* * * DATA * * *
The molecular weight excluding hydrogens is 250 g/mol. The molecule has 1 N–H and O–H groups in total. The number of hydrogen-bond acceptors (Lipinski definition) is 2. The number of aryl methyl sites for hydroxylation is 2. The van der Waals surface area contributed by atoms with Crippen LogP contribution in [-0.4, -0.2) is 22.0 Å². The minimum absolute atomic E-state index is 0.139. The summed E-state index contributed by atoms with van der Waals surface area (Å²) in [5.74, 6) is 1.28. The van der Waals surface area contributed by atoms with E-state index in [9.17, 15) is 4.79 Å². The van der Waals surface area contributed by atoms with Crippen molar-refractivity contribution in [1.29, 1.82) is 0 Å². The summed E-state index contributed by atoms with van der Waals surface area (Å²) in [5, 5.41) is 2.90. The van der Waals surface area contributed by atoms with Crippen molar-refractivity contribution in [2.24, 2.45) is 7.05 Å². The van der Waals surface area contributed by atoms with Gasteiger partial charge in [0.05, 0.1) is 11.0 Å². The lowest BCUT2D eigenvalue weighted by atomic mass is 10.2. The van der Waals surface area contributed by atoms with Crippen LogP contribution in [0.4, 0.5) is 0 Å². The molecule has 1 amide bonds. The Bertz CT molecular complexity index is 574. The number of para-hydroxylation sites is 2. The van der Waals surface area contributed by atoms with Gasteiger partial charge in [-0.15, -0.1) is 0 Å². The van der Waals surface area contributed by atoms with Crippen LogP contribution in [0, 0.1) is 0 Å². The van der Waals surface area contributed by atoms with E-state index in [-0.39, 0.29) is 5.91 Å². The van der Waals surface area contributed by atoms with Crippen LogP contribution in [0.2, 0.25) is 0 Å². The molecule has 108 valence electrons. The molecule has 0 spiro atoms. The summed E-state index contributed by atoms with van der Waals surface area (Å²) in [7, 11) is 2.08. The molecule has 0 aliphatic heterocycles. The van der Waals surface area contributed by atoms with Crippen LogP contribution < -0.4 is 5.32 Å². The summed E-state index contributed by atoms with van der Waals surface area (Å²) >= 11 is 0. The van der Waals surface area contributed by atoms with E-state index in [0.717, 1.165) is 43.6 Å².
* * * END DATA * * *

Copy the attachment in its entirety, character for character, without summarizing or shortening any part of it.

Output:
The molecular weight excluding hydrogens is 250 g/mol. The molecule has 1 N–H and O–H groups in total. The number of hydrogen-bond acceptors (Lipinski definition) is 2. The number of aryl methyl sites for hydroxylation is 2. The van der Waals surface area contributed by atoms with Crippen LogP contribution in [-0.4, -0.2) is 22.0 Å². The minimum absolute atomic E-state index is 0.139. The summed E-state index contributed by atoms with van der Waals surface area (Å²) in [5.74, 6) is 1.28. The van der Waals surface area contributed by atoms with E-state index in [9.17, 15) is 4.79 Å². The van der Waals surface area contributed by atoms with Crippen molar-refractivity contribution in [1.29, 1.82) is 0 Å². The summed E-state index contributed by atoms with van der Waals surface area (Å²) in [5, 5.41) is 2.90. The van der Waals surface area contributed by atoms with Crippen molar-refractivity contribution in [2.24, 2.45) is 7.05 Å². The van der Waals surface area contributed by atoms with Gasteiger partial charge in [0.05, 0.1) is 11.0 Å². The lowest BCUT2D eigenvalue weighted by atomic mass is 10.2. The van der Waals surface area contributed by atoms with Crippen LogP contribution in [0.4, 0.5) is 0 Å². The molecule has 1 amide bonds. The Bertz CT molecular complexity index is 574. The number of para-hydroxylation sites is 2. The van der Waals surface area contributed by atoms with Gasteiger partial charge in [-0.15, -0.1) is 0 Å². The van der Waals surface area contributed by atoms with Crippen LogP contribution in [0, 0.1) is 0 Å². The van der Waals surface area contributed by atoms with E-state index in [-0.39, 0.29) is 5.91 Å². The van der Waals surface area contributed by atoms with Crippen LogP contribution in [0.2, 0.25) is 0 Å². The molecule has 108 valence electrons. The molecule has 0 spiro atoms. The summed E-state index contributed by atoms with van der Waals surface area (Å²) in [7, 11) is 2.08. The molecule has 0 aliphatic heterocycles. The van der Waals surface area contributed by atoms with Crippen LogP contribution < -0.4 is 5.32 Å². The summed E-state index contributed by atoms with van der Waals surface area (Å²) >= 11 is 0. The van der Waals surface area contributed by atoms with E-state index in [0.717, 1.165) is 43.6 Å².